A House Rule or Two

I recall posting that my system of choice for D&D is “a digested, 20-page, home-ruled version of Labyrinth Lord”. Ignoring the fact that I meant house-ruled, not home-ruled, I have decided to share some of my house rules here.

Firstly, I think that the rule “At 0hp, you’re dead” is a little harsh, especially, for 1st-level, first-time players (and it feels mean to a first-time DM). So, after ruling for the first session that they just got knocked unconscious and had to rest for a few hours, I made up the following chart:

It doesn’t rule out death (because someone died in the first session I used it), but it makes it less likely. And better, I think, it’s still spelled out in black-and-white–it doesn’t require the DM to fudge rolls to stop a player from dying. There’s also a few good moments of tension: will I fail two rolls and be out of combat, will I fail three rolls and die completely, or will I save three times in a row and stand up to fight again? It was awesome in a game last week, when the wizard was riding past a tower on horseback, took and 8-point crossbow bolt in the back, and saved 3 times, and kept riding.

I also have a table for Badly Wounded:
1. 1 eye blinded (unless wearing a helmet)
2. Left arm broken
3. Right arm broken
4. Left leg broken
5. Right leg broken
6. Face badly scarred
I also use the following rule: if you take ten more than your current hit points in a single hit, you die instantly without a save. For example, if Feanaro the Elf had 5 hit points, and took 15 damage (say, from a bear), he would die. But if he had 6 hit points and took 15 damage, he would still get to save on the table. I don’t apply negatives–you’re either dead, on zero, or still standing.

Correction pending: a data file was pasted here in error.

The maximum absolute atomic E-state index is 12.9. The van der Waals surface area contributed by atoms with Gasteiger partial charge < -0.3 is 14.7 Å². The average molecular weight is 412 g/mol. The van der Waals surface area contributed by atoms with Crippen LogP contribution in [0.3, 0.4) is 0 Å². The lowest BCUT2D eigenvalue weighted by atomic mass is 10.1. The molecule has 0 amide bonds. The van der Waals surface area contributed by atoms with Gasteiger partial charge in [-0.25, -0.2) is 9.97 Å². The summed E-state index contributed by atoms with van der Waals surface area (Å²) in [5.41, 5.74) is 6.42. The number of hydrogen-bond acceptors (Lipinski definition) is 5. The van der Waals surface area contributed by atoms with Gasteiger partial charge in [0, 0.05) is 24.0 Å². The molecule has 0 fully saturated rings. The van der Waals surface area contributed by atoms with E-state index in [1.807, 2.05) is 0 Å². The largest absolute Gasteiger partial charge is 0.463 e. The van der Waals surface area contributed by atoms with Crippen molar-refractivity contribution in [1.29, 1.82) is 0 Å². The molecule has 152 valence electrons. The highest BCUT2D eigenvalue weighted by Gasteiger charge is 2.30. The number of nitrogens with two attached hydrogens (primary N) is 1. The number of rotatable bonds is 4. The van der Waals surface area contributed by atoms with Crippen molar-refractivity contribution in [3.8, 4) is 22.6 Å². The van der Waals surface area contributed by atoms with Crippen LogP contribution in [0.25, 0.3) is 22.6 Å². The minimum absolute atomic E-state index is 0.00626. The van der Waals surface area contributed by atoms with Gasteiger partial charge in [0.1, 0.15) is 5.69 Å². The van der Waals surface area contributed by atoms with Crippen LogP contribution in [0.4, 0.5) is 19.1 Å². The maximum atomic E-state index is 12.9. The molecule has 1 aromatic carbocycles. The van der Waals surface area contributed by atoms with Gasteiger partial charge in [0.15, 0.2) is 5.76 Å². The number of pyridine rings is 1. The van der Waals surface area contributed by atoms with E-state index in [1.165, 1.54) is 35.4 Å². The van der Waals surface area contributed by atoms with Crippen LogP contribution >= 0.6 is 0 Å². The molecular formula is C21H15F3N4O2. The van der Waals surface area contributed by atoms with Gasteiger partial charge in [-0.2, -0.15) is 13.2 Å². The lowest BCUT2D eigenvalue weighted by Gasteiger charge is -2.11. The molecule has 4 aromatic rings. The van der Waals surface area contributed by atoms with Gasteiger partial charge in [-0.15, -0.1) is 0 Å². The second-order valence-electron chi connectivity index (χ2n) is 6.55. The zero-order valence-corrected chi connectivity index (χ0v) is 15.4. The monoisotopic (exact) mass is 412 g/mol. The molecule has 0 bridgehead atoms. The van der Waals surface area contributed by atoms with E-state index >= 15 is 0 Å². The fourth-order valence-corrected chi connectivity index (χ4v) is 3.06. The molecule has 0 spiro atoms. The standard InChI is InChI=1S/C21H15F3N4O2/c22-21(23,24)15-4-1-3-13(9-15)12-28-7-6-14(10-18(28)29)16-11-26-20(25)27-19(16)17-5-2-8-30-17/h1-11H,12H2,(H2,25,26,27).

I also have a rule about critical hits and fumbles: whenever you roll a natural 20, it’s an automatic hit, and you roll a d12 to find out what awesome thing you did. Whenever you roll a natural 1, it’s a fumble, and you roll a d12 to find out just how pathetic you are. (They sometimes require a little interpretation, either on your part or the player’s).

It also makes for more interesting times: once, the party was faced with more goblins than they could poke a stick at. Suddenly, I was rolling really badly for the goblins, and one of them killed his buddy, another stunned himself and a third killed himself. The cleric managed to hold four more, and then there was just one left for the dwarf to cleave in half.

There’s a whole lot of house-rules people have made for D&D. What’s some other rules you guys use?


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